You’re going to love the way I end this! Slowly fade in from black, see? An indistinct, fuzzy form appears out of the gloom. What could it be? Soon, it looks like a – what is that? A hand? Yes, it’s a hand holding something. As the lighting continues to come up, we see that it is indeed a hand, a hand holding a revolver, and it is pointing right (pause) at (pause) you. Slowly, the thumb reaches up and cocks the gun, and you can hear it going "click click click" as the hammer is drawn back. Then the clicking stops. The thumb returns to its place on the butt of the gun. The forefinger moves to the trigger. And as the camera pans in closer and closer and closer, we plainly see that the finger is beginning to flatten as it begins to pull on the trigger. Of the gun. That is pointed right (pause) between (pause) your (pause) eyes.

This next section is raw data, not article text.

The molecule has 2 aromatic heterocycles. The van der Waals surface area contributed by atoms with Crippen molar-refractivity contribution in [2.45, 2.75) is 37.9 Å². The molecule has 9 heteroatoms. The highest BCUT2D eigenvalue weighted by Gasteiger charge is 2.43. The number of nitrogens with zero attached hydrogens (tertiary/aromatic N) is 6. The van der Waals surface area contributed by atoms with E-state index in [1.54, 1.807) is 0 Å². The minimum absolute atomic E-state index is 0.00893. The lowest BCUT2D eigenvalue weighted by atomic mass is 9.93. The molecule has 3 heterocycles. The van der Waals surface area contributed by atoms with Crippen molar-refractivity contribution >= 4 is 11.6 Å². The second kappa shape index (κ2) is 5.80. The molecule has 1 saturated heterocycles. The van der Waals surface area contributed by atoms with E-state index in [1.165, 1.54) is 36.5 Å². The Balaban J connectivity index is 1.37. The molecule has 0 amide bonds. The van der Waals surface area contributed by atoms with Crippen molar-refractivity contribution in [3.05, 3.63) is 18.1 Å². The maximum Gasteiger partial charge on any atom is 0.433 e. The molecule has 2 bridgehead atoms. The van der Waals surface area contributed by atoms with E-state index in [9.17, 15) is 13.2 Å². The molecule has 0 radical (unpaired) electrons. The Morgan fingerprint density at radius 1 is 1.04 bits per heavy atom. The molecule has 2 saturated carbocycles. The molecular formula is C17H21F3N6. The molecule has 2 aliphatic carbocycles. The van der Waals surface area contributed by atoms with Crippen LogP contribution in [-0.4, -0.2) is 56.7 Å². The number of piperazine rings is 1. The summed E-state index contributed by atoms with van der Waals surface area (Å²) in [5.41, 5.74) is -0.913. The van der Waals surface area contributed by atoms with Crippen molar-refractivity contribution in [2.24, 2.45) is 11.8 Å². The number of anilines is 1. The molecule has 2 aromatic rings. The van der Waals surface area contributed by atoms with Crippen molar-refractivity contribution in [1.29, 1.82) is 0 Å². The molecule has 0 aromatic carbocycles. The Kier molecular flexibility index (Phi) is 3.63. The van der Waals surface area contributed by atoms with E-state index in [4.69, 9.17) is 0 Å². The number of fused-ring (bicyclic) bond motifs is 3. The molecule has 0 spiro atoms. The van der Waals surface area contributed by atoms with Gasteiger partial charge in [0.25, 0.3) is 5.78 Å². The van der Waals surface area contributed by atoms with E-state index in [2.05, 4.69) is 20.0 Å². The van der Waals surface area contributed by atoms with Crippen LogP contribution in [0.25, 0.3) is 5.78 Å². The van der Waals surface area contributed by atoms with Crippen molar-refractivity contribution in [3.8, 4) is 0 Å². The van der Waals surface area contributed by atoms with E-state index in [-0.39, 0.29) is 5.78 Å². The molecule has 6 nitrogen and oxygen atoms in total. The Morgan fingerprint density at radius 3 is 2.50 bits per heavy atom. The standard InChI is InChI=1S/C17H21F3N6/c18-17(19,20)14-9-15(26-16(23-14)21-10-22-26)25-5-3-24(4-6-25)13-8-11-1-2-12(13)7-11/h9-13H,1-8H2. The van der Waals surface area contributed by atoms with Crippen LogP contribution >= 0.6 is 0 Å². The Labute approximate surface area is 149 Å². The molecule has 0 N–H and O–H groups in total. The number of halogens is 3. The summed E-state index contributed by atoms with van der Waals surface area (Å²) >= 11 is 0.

One of the reasons that I use this gun metaphor is that the latest reports shows that inflation is running at 0.5% for July, and when you multiply that by twelve months in a year, you come up with (and you can check me on this) 6%. Inflation, even after all the massaging and tweaking by the government to make things look good, is running at 6%! This is terrible, terrible, terrible news! It was within living memory that Nixon (as I recall) seized dictatorial power and imposed wage and price controls on the entire economy because inflation was at an intolerable 4%! So this 6% thing is terrible, terrible, terrible news! And it demonstrates, one more time, the utter, utter failure of the Federal Reserve.


The Mogambo Guru
for The Daily Reckoning

August 22, 2005

The Mogambo Sez: Repeat after me: Oil. Gold. Silver. Ommmm. This is the sound of cosmic salvation. Ommmmm.